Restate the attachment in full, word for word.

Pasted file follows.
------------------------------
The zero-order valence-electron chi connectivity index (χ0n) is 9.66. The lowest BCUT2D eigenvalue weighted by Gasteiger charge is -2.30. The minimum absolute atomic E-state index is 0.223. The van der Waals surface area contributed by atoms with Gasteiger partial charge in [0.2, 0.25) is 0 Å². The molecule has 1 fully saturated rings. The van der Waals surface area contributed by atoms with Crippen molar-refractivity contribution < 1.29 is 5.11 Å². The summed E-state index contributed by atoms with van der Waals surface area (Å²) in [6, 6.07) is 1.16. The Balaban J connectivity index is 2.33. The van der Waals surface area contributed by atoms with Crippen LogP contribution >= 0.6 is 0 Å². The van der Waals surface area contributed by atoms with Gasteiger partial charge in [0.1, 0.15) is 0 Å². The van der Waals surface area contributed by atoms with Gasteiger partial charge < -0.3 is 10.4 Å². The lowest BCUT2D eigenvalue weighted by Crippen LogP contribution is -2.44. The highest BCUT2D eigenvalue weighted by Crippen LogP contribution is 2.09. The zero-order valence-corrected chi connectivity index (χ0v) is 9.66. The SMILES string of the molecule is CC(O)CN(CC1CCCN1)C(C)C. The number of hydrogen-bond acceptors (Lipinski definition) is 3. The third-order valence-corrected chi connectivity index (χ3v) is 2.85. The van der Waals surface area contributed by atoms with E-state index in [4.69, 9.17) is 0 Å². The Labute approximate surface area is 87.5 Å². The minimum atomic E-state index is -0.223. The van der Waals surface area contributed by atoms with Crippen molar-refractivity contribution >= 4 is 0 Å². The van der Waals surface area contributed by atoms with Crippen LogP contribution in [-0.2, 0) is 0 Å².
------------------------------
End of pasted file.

The zero-order valence-electron chi connectivity index (χ0n) is 9.66. The lowest BCUT2D eigenvalue weighted by Gasteiger charge is -2.30. The minimum absolute atomic E-state index is 0.223. The van der Waals surface area contributed by atoms with Gasteiger partial charge in [0.2, 0.25) is 0 Å². The molecule has 1 fully saturated rings. The van der Waals surface area contributed by atoms with Crippen molar-refractivity contribution < 1.29 is 5.11 Å². The summed E-state index contributed by atoms with van der Waals surface area (Å²) in [6, 6.07) is 1.16. The Balaban J connectivity index is 2.33. The van der Waals surface area contributed by atoms with Crippen LogP contribution >= 0.6 is 0 Å². The van der Waals surface area contributed by atoms with Gasteiger partial charge in [0.1, 0.15) is 0 Å². The van der Waals surface area contributed by atoms with Gasteiger partial charge < -0.3 is 10.4 Å². The lowest BCUT2D eigenvalue weighted by Crippen LogP contribution is -2.44. The highest BCUT2D eigenvalue weighted by Crippen LogP contribution is 2.09. The zero-order valence-corrected chi connectivity index (χ0v) is 9.66. The SMILES string of the molecule is CC(O)CN(CC1CCCN1)C(C)C. The number of hydrogen-bond acceptors (Lipinski definition) is 3. The third-order valence-corrected chi connectivity index (χ3v) is 2.85. The van der Waals surface area contributed by atoms with E-state index in [4.69, 9.17) is 0 Å². The Labute approximate surface area is 87.5 Å². The minimum atomic E-state index is -0.223. The van der Waals surface area contributed by atoms with Crippen molar-refractivity contribution >= 4 is 0 Å². The van der Waals surface area contributed by atoms with Crippen LogP contribution in [-0.2, 0) is 0 Å².